This is the one we have and love it: AIMS Pure 3,000 Watts Sine Inverter.
This inverter wave looks a bit like the pure sine inverter’s wave but it is more choppy, the transition of the wave from the positive to the negative is done with a few brief poses, makes those inverters not recommended for sensitive electronics.
|Pure Sine||Modified Sine|
|Electrical Wave||Smooth transition between positive and negative||Brief poses <poses or pauses?> in the transition process between positive and negative|
|Efficiency||Very efficient||Less efficient|
|Recommended for||Sensitive electronics||Pretty much nothing|
Should we drill or not drill?
Drill- Fixed or Adjustable
Fixed: Many companies make these, however, the only standard between all the companies is a Z bracket style. Make sure you purchase these as aluminum corrosion-free. Many of them are only for small (RV size not residential size) solar panels and tend to be the least expensive option.
When installing these, it is recommended to use Dicor sealant to ensure that the holes are sealed on your roof and you will not suffer from roof leaks and damages later.
Adjustable: The adjustable mounting brackets allow you to tilt the solar panels to harvest the best sun at any time during the day. They come in different sizes, depending on the dimensions of your solar panel. These also require drilling into the roof so, again, make sure that you purchase Dicor sealant to ensure that the holes are sealed on your roof.
The drill-free corner brackets mounting system is an option if you do not want to drill the brackets into your roof. Those brackets are glued to the roof with industrial adhesives such as the SIKA Sikeflex 252. After securing the brackets, you will be able to drill into those brackets to secure the solar panels.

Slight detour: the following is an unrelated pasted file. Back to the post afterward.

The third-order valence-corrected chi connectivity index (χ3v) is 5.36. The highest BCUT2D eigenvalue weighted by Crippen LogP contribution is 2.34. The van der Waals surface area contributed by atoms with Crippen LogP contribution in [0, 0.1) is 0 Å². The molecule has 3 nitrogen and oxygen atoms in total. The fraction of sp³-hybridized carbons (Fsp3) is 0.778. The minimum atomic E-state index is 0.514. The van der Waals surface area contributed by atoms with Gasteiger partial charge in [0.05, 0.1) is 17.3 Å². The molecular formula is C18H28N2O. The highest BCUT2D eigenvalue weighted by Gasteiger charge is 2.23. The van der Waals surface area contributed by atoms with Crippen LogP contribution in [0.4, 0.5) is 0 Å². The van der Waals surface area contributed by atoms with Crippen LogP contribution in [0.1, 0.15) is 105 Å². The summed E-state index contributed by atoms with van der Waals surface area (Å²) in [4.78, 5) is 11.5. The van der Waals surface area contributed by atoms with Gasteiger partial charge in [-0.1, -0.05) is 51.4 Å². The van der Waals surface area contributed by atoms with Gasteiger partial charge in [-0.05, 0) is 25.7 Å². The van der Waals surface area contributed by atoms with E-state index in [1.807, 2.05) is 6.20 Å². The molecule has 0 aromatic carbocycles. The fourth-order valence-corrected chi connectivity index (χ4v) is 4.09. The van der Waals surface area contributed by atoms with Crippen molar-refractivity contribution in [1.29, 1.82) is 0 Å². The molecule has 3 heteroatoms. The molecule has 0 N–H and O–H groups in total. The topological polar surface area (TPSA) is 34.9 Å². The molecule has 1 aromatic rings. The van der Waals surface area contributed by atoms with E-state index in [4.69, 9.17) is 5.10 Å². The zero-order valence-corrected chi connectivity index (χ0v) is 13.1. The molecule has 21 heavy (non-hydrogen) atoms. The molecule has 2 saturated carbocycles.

|Drilled Brackets||Drill-Free Brackets|
|Cost||Cheap and can purchase multiples in a pack||Expensive and it requires additional parts to work properly|
|Ease of Install||Fairly easy, you drill a hole and tighten the attached screw||Fairly easy to install, You measure the corners based on your solar panel and glue them to the top.|
Which battery bank should we get?
I am going to simplify this section into two types of batteries: deep cycle batteries and lithium batteries to make it easy to discuss the differences.
Deep Cycle Batteries
A deep cycle battery is designed to be regularly deeply discharged using most of its capacity. For lead-acid deep-cycle batteries, there is an inverse correlation between the depth of discharge (DOD) of the battery and the number of charges and discharge cycles it can perform, with an average “depth of discharge” of around 50%.
Renogy 6 Volt 260Ah Deep Cycle AGM Battery Mighty Max Battery 12V 100AH Battery for Solar DEEP Cycle
Lithium batteries move from the negative electrode to the positive electrode during discharge and back when charging, these batteries have a high energy density, no memory effect (other than LFP cells) and low self-discharge, meaning you can bring these batteries to close to 0% before you have to recharge them.
If you have any further questions let us know, we will be more than happy to help further when it comes to solar, you can also Check out our RV Solar Install blog here.